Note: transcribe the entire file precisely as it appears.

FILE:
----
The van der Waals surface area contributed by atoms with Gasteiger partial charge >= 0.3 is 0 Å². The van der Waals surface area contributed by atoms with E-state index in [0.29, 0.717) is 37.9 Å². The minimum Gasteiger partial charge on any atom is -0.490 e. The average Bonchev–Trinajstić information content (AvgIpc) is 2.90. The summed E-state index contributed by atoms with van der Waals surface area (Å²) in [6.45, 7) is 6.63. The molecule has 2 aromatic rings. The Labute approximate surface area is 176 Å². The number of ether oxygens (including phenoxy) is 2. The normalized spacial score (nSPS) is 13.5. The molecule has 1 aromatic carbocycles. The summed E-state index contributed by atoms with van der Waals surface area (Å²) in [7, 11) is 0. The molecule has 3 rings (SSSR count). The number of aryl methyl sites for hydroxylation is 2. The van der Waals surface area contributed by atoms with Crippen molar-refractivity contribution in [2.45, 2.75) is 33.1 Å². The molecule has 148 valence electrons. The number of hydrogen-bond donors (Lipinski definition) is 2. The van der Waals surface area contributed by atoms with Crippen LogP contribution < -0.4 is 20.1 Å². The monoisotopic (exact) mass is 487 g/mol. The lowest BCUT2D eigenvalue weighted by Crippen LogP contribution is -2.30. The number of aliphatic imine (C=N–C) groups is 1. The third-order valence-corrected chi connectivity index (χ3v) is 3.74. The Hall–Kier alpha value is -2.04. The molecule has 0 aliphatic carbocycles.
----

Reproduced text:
The van der Waals surface area contributed by atoms with Gasteiger partial charge >= 0.3 is 0 Å². The van der Waals surface area contributed by atoms with E-state index in [0.29, 0.717) is 37.9 Å². The minimum Gasteiger partial charge on any atom is -0.490 e. The average Bonchev–Trinajstić information content (AvgIpc) is 2.90. The summed E-state index contributed by atoms with van der Waals surface area (Å²) in [6.45, 7) is 6.63. The molecule has 2 aromatic rings. The Labute approximate surface area is 176 Å². The number of ether oxygens (including phenoxy) is 2. The normalized spacial score (nSPS) is 13.5. The molecule has 1 aromatic carbocycles. The summed E-state index contributed by atoms with van der Waals surface area (Å²) in [7, 11) is 0. The molecule has 3 rings (SSSR count). The number of aryl methyl sites for hydroxylation is 2. The van der Waals surface area contributed by atoms with Crippen molar-refractivity contribution in [2.45, 2.75) is 33.1 Å². The molecule has 148 valence electrons. The number of hydrogen-bond donors (Lipinski definition) is 2. The van der Waals surface area contributed by atoms with Crippen LogP contribution < -0.4 is 20.1 Å². The monoisotopic (exact) mass is 487 g/mol. The lowest BCUT2D eigenvalue weighted by Crippen LogP contribution is -2.30. The number of aliphatic imine (C=N–C) groups is 1. The third-order valence-corrected chi connectivity index (χ3v) is 3.74. The Hall–Kier alpha value is -2.04. The molecule has 0 aliphatic carbocycles.